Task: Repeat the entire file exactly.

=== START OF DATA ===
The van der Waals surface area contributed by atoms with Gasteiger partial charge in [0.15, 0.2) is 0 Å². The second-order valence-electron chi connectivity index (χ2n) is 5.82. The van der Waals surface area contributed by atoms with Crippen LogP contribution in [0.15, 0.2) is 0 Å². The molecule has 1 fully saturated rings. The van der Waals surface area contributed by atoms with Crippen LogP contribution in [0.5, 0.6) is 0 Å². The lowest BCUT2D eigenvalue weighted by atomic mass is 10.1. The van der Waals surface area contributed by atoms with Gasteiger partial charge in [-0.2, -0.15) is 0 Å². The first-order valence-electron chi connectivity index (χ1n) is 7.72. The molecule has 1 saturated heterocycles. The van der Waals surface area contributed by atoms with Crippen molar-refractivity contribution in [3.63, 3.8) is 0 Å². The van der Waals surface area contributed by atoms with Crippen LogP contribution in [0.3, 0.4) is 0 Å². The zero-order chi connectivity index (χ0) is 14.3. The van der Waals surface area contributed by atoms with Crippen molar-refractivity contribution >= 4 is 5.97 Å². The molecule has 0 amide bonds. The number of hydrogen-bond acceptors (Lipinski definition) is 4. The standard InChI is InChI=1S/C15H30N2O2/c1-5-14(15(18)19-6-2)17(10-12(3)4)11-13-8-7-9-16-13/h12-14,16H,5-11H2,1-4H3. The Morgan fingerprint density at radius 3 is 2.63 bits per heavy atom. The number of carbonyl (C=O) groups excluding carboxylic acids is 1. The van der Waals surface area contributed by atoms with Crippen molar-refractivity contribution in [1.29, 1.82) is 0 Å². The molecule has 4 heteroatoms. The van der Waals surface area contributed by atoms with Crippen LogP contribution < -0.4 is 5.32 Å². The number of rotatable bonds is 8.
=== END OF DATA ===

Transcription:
The van der Waals surface area contributed by atoms with Gasteiger partial charge in [0.15, 0.2) is 0 Å². The second-order valence-electron chi connectivity index (χ2n) is 5.82. The van der Waals surface area contributed by atoms with Crippen LogP contribution in [0.15, 0.2) is 0 Å². The molecule has 1 fully saturated rings. The van der Waals surface area contributed by atoms with Crippen LogP contribution in [0.5, 0.6) is 0 Å². The lowest BCUT2D eigenvalue weighted by atomic mass is 10.1. The van der Waals surface area contributed by atoms with Gasteiger partial charge in [-0.2, -0.15) is 0 Å². The first-order valence-electron chi connectivity index (χ1n) is 7.72. The molecule has 1 saturated heterocycles. The van der Waals surface area contributed by atoms with Crippen molar-refractivity contribution in [3.63, 3.8) is 0 Å². The van der Waals surface area contributed by atoms with Crippen LogP contribution in [0.3, 0.4) is 0 Å². The zero-order chi connectivity index (χ0) is 14.3. The van der Waals surface area contributed by atoms with Crippen molar-refractivity contribution >= 4 is 5.97 Å². The molecule has 0 amide bonds. The number of hydrogen-bond acceptors (Lipinski definition) is 4. The standard InChI is InChI=1S/C15H30N2O2/c1-5-14(15(18)19-6-2)17(10-12(3)4)11-13-8-7-9-16-13/h12-14,16H,5-11H2,1-4H3. The Morgan fingerprint density at radius 3 is 2.63 bits per heavy atom. The number of carbonyl (C=O) groups excluding carboxylic acids is 1. The van der Waals surface area contributed by atoms with Crippen molar-refractivity contribution in [1.29, 1.82) is 0 Å². The molecule has 4 heteroatoms. The van der Waals surface area contributed by atoms with Crippen LogP contribution < -0.4 is 5.32 Å². The number of rotatable bonds is 8.